Annals of the Age of Hu

As predicted by a few prescient bloggers in 2003, the ascension of Hu ushered in a new age of compassion and openness, finally bestowing on the people the freedom to speak one’s mind without fear of retribution or censure.

Chinese police blocked a private observance Monday of the anniversary of deposed Communist Party leader Zhao Ziyang’s death, detaining the organizer and putting activists under house arrest.

The move underscored the government’s ongoing sensitivity over Zhao, purged from his position in 1989 after sympathizing with pro-democracy protests centered around Tiananmen Square.

Officers detained Li Jinping, a Zhao family friend, on Sunday, taking him from his Beijing home a day before he planned to hold the memorial service marking the Jan. 17, 2005, death of Zhao, who spent his last 15 years under house arrest after being ousted for expressing sympathy with the protesters.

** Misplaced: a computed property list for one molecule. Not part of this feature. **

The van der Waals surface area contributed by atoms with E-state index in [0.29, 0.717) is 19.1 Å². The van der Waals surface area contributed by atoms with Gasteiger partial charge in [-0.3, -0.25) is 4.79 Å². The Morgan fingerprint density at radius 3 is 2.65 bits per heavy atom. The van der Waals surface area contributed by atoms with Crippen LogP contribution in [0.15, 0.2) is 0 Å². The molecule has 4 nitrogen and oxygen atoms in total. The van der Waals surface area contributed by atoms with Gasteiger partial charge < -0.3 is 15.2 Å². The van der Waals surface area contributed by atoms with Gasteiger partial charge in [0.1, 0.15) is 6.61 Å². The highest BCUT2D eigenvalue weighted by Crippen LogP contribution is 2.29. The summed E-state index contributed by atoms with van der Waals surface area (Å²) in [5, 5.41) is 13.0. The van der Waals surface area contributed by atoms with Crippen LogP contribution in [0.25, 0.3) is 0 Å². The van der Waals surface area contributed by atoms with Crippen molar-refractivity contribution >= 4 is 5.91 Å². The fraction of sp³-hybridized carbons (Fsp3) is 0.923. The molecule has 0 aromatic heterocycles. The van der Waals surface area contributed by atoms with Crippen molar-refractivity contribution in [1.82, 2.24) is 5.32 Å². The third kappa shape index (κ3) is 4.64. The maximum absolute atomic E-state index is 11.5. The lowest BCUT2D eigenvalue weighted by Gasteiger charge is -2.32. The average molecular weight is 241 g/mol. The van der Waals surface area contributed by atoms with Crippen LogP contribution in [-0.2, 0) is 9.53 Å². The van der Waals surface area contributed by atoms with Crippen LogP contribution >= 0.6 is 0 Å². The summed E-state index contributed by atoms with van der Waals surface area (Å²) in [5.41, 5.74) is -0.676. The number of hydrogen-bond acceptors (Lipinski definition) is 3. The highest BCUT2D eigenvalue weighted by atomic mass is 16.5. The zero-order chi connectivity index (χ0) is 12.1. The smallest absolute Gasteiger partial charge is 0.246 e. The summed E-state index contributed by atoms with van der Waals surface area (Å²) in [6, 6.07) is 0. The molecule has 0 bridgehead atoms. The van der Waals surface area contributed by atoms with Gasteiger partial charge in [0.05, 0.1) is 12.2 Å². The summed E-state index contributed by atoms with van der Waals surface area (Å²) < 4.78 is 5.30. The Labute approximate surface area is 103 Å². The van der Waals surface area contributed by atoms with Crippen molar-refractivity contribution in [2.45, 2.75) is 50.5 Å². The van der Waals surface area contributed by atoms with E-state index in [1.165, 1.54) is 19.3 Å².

“I don’t know where my brother is,” Li’s sister said by telephone. “We can’t find him. We have no way to get in touch with him.” She refused to give her name for fear of retribution.

Qi Zhiyong, who had been planning to go to attend the ceremony, said Li “is a very brave man.”

Li had better be “a very brave man”; he’s just been thrown head first into the mouth of hell. I hope he finds it consoling to know that the Party’s reforming.

The Discussion: 2 Comments

But if he had held that ceremony, things probably wouldn’t have been very stable, and GDP growth may have been effected…

January 11, 2006 @ 9:38 am | Comment

China is not stable because the CCP’s principle of authority so weak. That is the root of the problem.

Not someone wanting to go to a friend’s funeral – this is only a symptom of the above.

January 12, 2006 @ 5:59 pm | Comment

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